Are there any public records that point to all of this?

Yes. There’s all sorts of material in the Treasury Department and Federal Reserve archives about gold price suppression being U.S. policy. Jelle Zijlstra—the former president of the Netherlands’ central bank, who simultaneously served as president of the BIS—wrote in his memoirs that the gold price has always been suppressed at the behest of the United States through international action. You can go back to the years of the London gold pool in the 1960s, where the control of the gold price through international action was a matter of public record, operating through the Bank of England (BoE).

A very remarkable transcript exists of a meeting in April 1974 between Secretary of State Henry Kissinger and Thomas Enders, the assistant under secretary of state for economic and business affairs. Enders explains to Kissinger that U.S. government policy is to drive gold out of the world’s financial system and prevent European governments from remonetizing the metal in any way. The purpose of this policy is to support the U.S. dollar as the world reserve currency, and if not the dollar, then the International Monetary Fund’s (IMF) special drawing rights (SDR).

The most compelling evidence, I believe, are letters sent by Representative Alex Mooney of West Virginia to the Federal Reserve, Treasury Department and U.S. Commodity Futures Trading Commission (CFTC). Mooney asked the Fed and Treasury to identify which markets they’re secretly trading in, and to explain the purposes of this trading. Fed Chair Jerome Powell essentially refused to answer the question, as did the Treasury. Mooney asked the CFTC to state whether manipulation trading in the futures markets undertaken by the U.S. government or its agents or brokers is subject to the CFTC’s jurisdiction, or whether such manipulation is actually legal or exempt from ordinary commodities law. The CFTC refused to answer the question.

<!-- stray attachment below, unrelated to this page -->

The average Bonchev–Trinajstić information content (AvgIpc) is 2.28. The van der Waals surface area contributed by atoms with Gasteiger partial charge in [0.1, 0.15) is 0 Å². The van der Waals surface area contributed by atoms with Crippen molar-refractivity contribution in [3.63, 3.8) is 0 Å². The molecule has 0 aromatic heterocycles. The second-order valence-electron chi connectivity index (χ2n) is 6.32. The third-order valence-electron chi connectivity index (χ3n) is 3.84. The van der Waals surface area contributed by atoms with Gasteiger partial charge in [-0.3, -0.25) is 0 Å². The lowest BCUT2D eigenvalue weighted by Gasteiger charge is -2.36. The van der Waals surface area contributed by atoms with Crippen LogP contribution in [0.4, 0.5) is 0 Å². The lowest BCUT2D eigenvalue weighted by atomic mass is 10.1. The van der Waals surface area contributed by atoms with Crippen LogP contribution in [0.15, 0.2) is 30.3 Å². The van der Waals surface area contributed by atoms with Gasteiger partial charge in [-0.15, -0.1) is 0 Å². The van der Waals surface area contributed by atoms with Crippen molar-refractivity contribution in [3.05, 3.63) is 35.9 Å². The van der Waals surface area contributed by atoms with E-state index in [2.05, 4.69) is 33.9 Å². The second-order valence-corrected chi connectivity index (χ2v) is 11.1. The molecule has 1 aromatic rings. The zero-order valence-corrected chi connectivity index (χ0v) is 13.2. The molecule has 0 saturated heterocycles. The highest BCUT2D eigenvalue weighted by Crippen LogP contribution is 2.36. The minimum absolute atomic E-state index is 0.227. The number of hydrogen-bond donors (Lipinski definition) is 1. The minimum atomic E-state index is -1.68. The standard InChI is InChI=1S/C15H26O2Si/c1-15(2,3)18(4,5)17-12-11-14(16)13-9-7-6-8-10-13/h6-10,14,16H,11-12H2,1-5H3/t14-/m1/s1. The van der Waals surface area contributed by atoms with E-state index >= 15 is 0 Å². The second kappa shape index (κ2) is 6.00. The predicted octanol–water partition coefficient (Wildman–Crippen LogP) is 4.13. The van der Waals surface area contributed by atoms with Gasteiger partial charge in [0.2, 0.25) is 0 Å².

I think these agencies’ refusal to answer Mooney’s questions is quite revealing. And notably, mainstream financial journalists don’t find any of this curious. They have a rule never to put a critical question to any central bank about anything. Theoretically, somebody could do it. It’s being attempted by alternate news agencies and research organizations, but you can’t get an answer. That’s a good indication, I believe, that central banks are doing things they don’t want the markets to know about.

My next question has to do with central banks and their consumption of gold. They’ve been net buyers since 2010. The United States continues to be the single largest holder of gold of any institution on the planet. How do we reconcile that? If they own all this gold, wouldn’t it go against their self-interest to suppress its price?

global central banks have been net buyers of gold since 2010
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That seemed to be a paradox to GATA some years ago, but we don’t believe it is any longer. To suppress the price of gold, you need a certain amount of inventory to knock the market down. You can’t do it entirely through the naked shorting that they do in the futures market. You always need to be bleeding a certain amount of the metal into the market to maintain the appearance of a gold market. You can’t just be trading paper all the time—it’s not enough.

The U.S. economists Paul Brodsky and Lee Quaintance wrote a paper a few years ago that floats a plausible hypothesis of what’s going on. The two hypothesized that the policy in recent years has been to redistribute world gold reserves among central banks so that those banks that have been overweight in U.S. dollars and Treasuries could hedge themselves in anticipation of an inevitable devaluation of the dollar and revaluation of gold. Central banks, the two allege, intervene together in the futures market to drive the nominal price down to facilitate easy acquisition of gold. They would prefer to keep the public out of acquiring the metal.